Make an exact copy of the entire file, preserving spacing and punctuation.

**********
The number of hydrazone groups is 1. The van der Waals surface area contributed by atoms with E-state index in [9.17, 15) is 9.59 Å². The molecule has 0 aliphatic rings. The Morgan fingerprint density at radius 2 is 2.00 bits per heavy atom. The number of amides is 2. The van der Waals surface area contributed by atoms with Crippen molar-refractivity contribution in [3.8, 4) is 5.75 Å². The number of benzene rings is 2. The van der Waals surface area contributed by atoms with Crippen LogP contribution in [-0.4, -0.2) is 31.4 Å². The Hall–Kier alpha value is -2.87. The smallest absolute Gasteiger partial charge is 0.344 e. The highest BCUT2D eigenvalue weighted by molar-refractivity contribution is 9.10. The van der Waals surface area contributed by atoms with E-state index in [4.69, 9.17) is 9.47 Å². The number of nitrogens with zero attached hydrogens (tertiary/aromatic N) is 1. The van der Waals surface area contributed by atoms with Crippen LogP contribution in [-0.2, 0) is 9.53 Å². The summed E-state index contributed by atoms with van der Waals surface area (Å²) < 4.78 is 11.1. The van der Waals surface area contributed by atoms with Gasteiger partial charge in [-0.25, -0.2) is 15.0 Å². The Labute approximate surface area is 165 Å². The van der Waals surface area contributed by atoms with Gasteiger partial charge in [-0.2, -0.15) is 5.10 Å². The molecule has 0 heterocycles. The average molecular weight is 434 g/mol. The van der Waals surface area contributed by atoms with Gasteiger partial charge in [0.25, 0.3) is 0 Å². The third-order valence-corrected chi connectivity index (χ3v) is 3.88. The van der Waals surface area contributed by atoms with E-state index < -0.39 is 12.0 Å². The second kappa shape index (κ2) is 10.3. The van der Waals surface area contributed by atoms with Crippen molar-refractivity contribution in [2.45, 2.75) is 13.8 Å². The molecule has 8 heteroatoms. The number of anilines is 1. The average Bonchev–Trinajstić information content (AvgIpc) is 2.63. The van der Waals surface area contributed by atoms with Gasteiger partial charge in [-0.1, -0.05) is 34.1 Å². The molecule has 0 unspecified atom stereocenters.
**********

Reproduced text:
The number of hydrazone groups is 1. The van der Waals surface area contributed by atoms with E-state index in [9.17, 15) is 9.59 Å². The molecule has 0 aliphatic rings. The Morgan fingerprint density at radius 2 is 2.00 bits per heavy atom. The number of amides is 2. The van der Waals surface area contributed by atoms with Crippen molar-refractivity contribution in [3.8, 4) is 5.75 Å². The number of benzene rings is 2. The van der Waals surface area contributed by atoms with Crippen LogP contribution in [-0.4, -0.2) is 31.4 Å². The Hall–Kier alpha value is -2.87. The smallest absolute Gasteiger partial charge is 0.344 e. The highest BCUT2D eigenvalue weighted by molar-refractivity contribution is 9.10. The van der Waals surface area contributed by atoms with E-state index in [4.69, 9.17) is 9.47 Å². The number of nitrogens with zero attached hydrogens (tertiary/aromatic N) is 1. The van der Waals surface area contributed by atoms with Crippen LogP contribution in [-0.2, 0) is 9.53 Å². The summed E-state index contributed by atoms with van der Waals surface area (Å²) < 4.78 is 11.1. The van der Waals surface area contributed by atoms with Gasteiger partial charge in [-0.25, -0.2) is 15.0 Å². The Labute approximate surface area is 165 Å². The van der Waals surface area contributed by atoms with Gasteiger partial charge in [-0.2, -0.15) is 5.10 Å². The molecule has 0 heterocycles. The average molecular weight is 434 g/mol. The van der Waals surface area contributed by atoms with Gasteiger partial charge in [0.25, 0.3) is 0 Å². The third-order valence-corrected chi connectivity index (χ3v) is 3.88. The van der Waals surface area contributed by atoms with E-state index < -0.39 is 12.0 Å². The second kappa shape index (κ2) is 10.3. The van der Waals surface area contributed by atoms with Crippen molar-refractivity contribution in [2.45, 2.75) is 13.8 Å². The molecule has 8 heteroatoms. The number of anilines is 1. The average Bonchev–Trinajstić information content (AvgIpc) is 2.63. The van der Waals surface area contributed by atoms with Gasteiger partial charge in [-0.1, -0.05) is 34.1 Å². The molecule has 0 unspecified atom stereocenters.